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Blog guest: Vanja Petronijević – Swimming and trust


Working with children and babies in the water requires expertise and endless trust of not only the youngest swimmers but of their parents as well. Yes, this is something which takes some time to gain and takes a second to lose. Half a decade ago, I made a question out loud: Who are to be entrusted with the work with babies in the pool? Who are to be entrusted with the just started story of the Baby Swim Club-a? His name emerged right away – Vanja Petronijević!  He justified my trust when it comes to the swimming and working with the youngest ones, back then and now, a decade later.


For Swimming Dad as a #Blog guest, Vanja Petronijević is telling us about the role of trust in swimming and where it has brought him. He is telling us who he would swim with blindfolded now and whether he has ever lost trust in swimming, and how important it is to gain the trust of parents for a smooth work with their children.

When he was still a young swimmer at the SC “Valis” from Valjevo, Vanja got my trust in the pool and around it. He justified my trust back then when he was a part of the Serbian national swimming team where he was swimming for three years under the flag of his homeland. During nine years of his swimming career he gained the status of the Serbian national champion in three different age categories (pioneer, cadet, and junior).Vanja Petronijević participated in the 2008 European Youth Olympic Festival (EYOF) in Belgrade, where he swam 50,100 freestyleand 4x100 freestyle relay.


He started his coaching story ten years ago in the SC “Partizan” (Belgrade). After the first six years of developing his coaching skills in Serbia, he continued to gain his professional knowledge and swimming experience in Dubai. His commitment to swimming and energy Vanja has been transferring to children on daily basis for a decade now, using all the aspects of the Learn to Swim Programme. This is his story about swimming and trust!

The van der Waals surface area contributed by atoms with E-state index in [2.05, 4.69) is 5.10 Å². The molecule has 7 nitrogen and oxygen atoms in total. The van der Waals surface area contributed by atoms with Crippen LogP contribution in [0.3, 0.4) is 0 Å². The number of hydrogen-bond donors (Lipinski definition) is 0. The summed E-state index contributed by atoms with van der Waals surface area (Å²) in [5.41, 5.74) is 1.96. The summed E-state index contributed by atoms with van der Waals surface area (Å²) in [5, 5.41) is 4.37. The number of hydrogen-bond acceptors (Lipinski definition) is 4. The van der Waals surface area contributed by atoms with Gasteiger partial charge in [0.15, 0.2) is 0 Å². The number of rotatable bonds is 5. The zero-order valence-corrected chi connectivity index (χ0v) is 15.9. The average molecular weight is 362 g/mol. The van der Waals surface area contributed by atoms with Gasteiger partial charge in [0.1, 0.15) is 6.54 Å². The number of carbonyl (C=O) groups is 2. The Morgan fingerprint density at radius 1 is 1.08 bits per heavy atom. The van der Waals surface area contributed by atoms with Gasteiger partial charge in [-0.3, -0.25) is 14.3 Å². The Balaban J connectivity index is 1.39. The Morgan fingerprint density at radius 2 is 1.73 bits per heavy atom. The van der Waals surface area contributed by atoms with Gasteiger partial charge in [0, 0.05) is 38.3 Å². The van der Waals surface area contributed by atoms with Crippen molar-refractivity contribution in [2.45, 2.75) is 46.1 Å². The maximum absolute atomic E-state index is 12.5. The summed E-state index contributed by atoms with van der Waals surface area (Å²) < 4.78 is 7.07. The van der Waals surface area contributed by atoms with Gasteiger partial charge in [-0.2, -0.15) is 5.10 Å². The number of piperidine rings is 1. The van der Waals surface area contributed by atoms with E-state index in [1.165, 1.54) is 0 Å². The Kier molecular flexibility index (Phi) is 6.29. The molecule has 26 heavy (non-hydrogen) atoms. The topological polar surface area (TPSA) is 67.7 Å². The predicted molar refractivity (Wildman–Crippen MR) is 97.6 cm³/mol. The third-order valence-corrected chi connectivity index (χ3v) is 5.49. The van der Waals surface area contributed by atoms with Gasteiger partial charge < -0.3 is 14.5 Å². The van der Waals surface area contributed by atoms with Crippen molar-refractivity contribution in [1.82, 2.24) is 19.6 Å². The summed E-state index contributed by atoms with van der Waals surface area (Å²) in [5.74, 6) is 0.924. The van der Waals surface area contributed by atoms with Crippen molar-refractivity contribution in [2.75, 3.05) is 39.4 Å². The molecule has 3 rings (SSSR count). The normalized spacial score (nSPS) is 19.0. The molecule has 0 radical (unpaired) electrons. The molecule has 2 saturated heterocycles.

Trust in swimming has brought me to… ?


Persistence and devotion! Waking up at the crack of dawn and having two successful trainings before an average person gets up from bed, giving your best in every jump, stroke and turn, and believing that all the efforts will pay off and bring me to the medal, have become my daily routine which has taught me how to be persistent and devoted not only in swimming but in other spheres of life too. This is why I’m using the -ing form when I’m talking about my swimming habits, which have also become my life habits.


The knowledge, skills and techniques you acquire at one point are rarely forgotten if they have helped you on your way to a success, whatever that success is at that point. The trust in swimming, when bearing in mind the saying “the more you give the more you get”, has helped my cognitive and emotional development, and as a consequence it has shaped Vanja as a person who is persistent and devoted to his goals, for which there are no limits, who never has second thoughts, who never gives up and who always boldly goes forward.

Trust in swimming will bring me to…?


I gained a full trust in swimming very early, back in my adolescence, which was not the best period when one can be sure about anything. For me back then swimming was a safe ground, a place where there was not conflict of different views, a safe place where I always felt well. You must be very lucky to feel as safe about something or someone as I felt about swimming. That trust, together with patience, devotion and love I feel about my family, the same way they feel about me. When we talk about the future and all those things coming out of my trust in swimming, I would say that it is expending of the family. I am a person who sets his goals quite vividly and focuses all his attention to achieve them, sooner or later, and one of my goals is to do my best to make my kids have that trust in me in the future, home and the life to live the way I was lucky enough to have very early thanks to swimming.